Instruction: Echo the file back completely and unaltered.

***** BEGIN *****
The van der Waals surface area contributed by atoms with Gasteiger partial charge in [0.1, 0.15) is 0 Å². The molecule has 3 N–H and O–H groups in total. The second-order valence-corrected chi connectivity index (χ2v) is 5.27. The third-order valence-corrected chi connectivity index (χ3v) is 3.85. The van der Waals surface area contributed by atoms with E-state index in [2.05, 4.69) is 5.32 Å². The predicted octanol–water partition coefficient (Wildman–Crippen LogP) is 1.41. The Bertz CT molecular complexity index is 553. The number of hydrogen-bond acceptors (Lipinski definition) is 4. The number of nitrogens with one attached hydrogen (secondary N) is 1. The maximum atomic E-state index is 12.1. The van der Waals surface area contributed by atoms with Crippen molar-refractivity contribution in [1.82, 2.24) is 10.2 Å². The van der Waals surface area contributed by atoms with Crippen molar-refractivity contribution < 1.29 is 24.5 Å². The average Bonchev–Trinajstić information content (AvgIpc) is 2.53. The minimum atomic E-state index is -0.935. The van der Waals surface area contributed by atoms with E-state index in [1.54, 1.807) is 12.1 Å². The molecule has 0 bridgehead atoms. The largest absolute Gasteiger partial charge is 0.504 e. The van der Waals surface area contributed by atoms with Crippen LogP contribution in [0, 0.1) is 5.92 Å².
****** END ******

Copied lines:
The van der Waals surface area contributed by atoms with Gasteiger partial charge in [0.1, 0.15) is 0 Å². The molecule has 3 N–H and O–H groups in total. The second-order valence-corrected chi connectivity index (χ2v) is 5.27. The third-order valence-corrected chi connectivity index (χ3v) is 3.85. The van der Waals surface area contributed by atoms with E-state index in [2.05, 4.69) is 5.32 Å². The predicted octanol–water partition coefficient (Wildman–Crippen LogP) is 1.41. The Bertz CT molecular complexity index is 553. The number of hydrogen-bond acceptors (Lipinski definition) is 4. The number of nitrogens with one attached hydrogen (secondary N) is 1. The maximum atomic E-state index is 12.1. The van der Waals surface area contributed by atoms with Crippen molar-refractivity contribution in [1.82, 2.24) is 10.2 Å². The van der Waals surface area contributed by atoms with Crippen molar-refractivity contribution < 1.29 is 24.5 Å². The average Bonchev–Trinajstić information content (AvgIpc) is 2.53. The minimum atomic E-state index is -0.935. The van der Waals surface area contributed by atoms with E-state index in [1.54, 1.807) is 12.1 Å². The molecule has 0 bridgehead atoms. The largest absolute Gasteiger partial charge is 0.504 e. The van der Waals surface area contributed by atoms with Crippen LogP contribution in [0, 0.1) is 5.92 Å².